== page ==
Journal Articles

Phytoecdysteroids increase protein synthesis in skeletal muscle cells

March 14, 2008

Gorelick-Feldman, Jonathan, David MacLean, Nebojsa Ilic, Alexander Poulev, Mary Ann Lila, Diana Cheng and Ilya Raskin. 2008. Phytoecdysteroids increase protein synthesis in skeletal muscle cells. Journal of Agricultural & Food Chemistry 56: 3532-3537.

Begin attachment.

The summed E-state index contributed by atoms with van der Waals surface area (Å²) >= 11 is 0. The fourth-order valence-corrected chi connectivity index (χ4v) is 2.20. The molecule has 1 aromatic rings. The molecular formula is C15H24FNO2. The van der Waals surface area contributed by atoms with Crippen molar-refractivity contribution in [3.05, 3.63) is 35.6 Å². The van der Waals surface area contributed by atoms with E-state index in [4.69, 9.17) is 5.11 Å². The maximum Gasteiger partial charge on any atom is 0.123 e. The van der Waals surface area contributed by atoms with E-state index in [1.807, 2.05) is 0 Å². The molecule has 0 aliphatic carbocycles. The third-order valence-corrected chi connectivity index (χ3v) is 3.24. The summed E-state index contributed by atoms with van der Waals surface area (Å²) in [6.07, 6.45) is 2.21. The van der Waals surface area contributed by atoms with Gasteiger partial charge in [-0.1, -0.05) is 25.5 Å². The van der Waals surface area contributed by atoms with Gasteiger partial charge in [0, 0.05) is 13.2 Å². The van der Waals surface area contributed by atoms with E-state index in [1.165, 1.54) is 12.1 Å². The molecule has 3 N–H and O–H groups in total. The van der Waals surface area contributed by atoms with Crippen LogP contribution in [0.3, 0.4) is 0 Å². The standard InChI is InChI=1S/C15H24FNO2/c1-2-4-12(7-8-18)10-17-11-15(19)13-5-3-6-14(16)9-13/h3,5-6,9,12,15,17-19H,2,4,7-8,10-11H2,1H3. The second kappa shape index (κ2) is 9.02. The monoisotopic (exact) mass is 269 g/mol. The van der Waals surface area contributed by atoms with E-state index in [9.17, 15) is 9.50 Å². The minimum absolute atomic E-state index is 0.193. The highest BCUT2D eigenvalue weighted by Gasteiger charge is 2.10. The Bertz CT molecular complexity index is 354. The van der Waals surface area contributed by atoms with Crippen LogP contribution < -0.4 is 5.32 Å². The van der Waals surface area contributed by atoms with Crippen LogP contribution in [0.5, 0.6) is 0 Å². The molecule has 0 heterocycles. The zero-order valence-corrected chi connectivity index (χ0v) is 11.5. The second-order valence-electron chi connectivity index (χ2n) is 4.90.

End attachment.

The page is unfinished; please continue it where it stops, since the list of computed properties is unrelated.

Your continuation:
Phytoecdysteroids, which are structurally similar or identical to insect molting hormones, produce a range of effects in mammals, including increasing growth and physical performance. To study the mechanism of action of phytoecdysteroids in mammalian tissue, an in vitro cellular assay of protein synthesis was developed. In C2C12 murine myotubes and human primary myotubes, phytoecdysteroids increased protein synthesis by up to 20%. In vivo, ecdysteroids increased rat grip strength. Ecdysteroid-containing plant extracts produced similar results. The effect was inhibited by a phosphoinositide kinase-3 inhibitor, which suggests a PI3K-mediated mechanism.

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